But how do you remember to do that? And what about the things that don’t need to be habits — the one-off events, like taking your paycheck stubs to your mortgage banker or making a particular phone call?

                    The trick to reminding yourself often enough for something to become a habit, or just that one time that you need to do something, is to interrupt yourself in some way in a way that triggers the desired behavior.

                    The Wonderful Thing About Triggers — Reminders

                    A trigger is anything that you put “in your way” to remind you to do something. The best triggers are related in some way to the behavior you want to produce.

                    For instance, if you want to remember to take something to work that you wouldn’t normally take, you might place it in front of the door so you have to pick it up to get out of your house.

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                    But anything that catches your attention and reminds you to do something can be a trigger. An alarm clock or kitchen timer is a perfect example — when the bell rings, you know to wake up or take the quiche out of the oven. (Hopefully you remember which trigger goes with which behavior!)

                    If you want to instill a habit, the thing to do is to place a trigger in your path to remind you to do whatever it is you’re trying to make into a habit — and keep it there until you realize that you’ve already done the thing it’s supposed to remind you of.

                    For instance, a post-it saying “count your calories” placed on the refrigerator door (or maybe on your favorite sugary snack itself)  can help you remember that you’re supposed to be cutting back — until one day you realize that you don’t need to be reminded anymore.

                    These triggers all require a lot of forethought, though — you have to remember that you need to remember something in the first place.

                    For a lot of tasks, the best reminder is one that’s completely automated — you set it up and then forget about it, trusting the trigger to pop up when you need it.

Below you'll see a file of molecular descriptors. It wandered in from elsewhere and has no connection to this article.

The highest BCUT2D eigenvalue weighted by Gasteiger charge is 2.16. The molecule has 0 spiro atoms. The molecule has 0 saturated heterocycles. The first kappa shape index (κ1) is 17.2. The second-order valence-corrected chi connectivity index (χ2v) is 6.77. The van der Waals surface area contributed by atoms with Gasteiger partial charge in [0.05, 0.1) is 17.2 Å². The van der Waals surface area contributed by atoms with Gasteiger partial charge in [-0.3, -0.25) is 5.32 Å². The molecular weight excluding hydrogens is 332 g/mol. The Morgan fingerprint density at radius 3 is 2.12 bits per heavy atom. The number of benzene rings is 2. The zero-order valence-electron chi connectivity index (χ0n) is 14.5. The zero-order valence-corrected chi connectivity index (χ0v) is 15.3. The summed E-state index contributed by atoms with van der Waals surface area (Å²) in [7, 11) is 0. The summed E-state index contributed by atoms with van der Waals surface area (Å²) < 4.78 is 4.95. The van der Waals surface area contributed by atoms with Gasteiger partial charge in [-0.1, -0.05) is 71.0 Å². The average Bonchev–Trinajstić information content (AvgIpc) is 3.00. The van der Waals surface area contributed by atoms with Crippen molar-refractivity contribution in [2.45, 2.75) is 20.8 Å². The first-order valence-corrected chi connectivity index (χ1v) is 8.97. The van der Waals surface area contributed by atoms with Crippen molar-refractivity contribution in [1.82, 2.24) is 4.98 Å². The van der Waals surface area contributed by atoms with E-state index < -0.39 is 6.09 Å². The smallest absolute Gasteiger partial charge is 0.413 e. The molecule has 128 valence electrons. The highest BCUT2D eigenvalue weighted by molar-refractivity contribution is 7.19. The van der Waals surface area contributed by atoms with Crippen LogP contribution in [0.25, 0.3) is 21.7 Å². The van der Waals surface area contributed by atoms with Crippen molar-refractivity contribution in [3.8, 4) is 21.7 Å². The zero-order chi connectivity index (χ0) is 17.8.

How to Make a Reminder Works for You

                    Computers and ubiquity of mobile Internet-connected devices make it possible to set up automatic triggers for just about anything.

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                    Desktop software like Outlook will pop up reminders on your desktop screen, and most online services go an extra step and send reminders via email or SMS text message — just the thing to keep you on track. Sandy, for example, just does automatic reminders.

                    Automated reminders can help you build habits — but it can also help you remember things that are too important to be trusted even to habit. Diabetics who need to take their insulin, HIV patients whose medication must be taken at an exact time in a precise order, phone calls that have to be made exactly on time, and other crucial events require triggers even when the habit is already in place.

                    My advice is to set reminders for just about everything — have them sent to your mobile phone in some way (either through a built-in calendar or an online service that sends updates) so you never have to think about it — and never have to worry about forgetting.

                    Your weekly review is a good time to enter new reminders for the coming weeks or months. I simply don’t want to think about what I’m supposed to be doing; I want to be reminded so I can think just about actually doing it.

                    I tend to use my calendar for reminders, mostly, though I do like Sandy quite a bit.

                    More on Building Habits

                    Featured photo credit: Unsplash via unsplash.com

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                    Reference

                    [1] Getting Things Done: Trusted System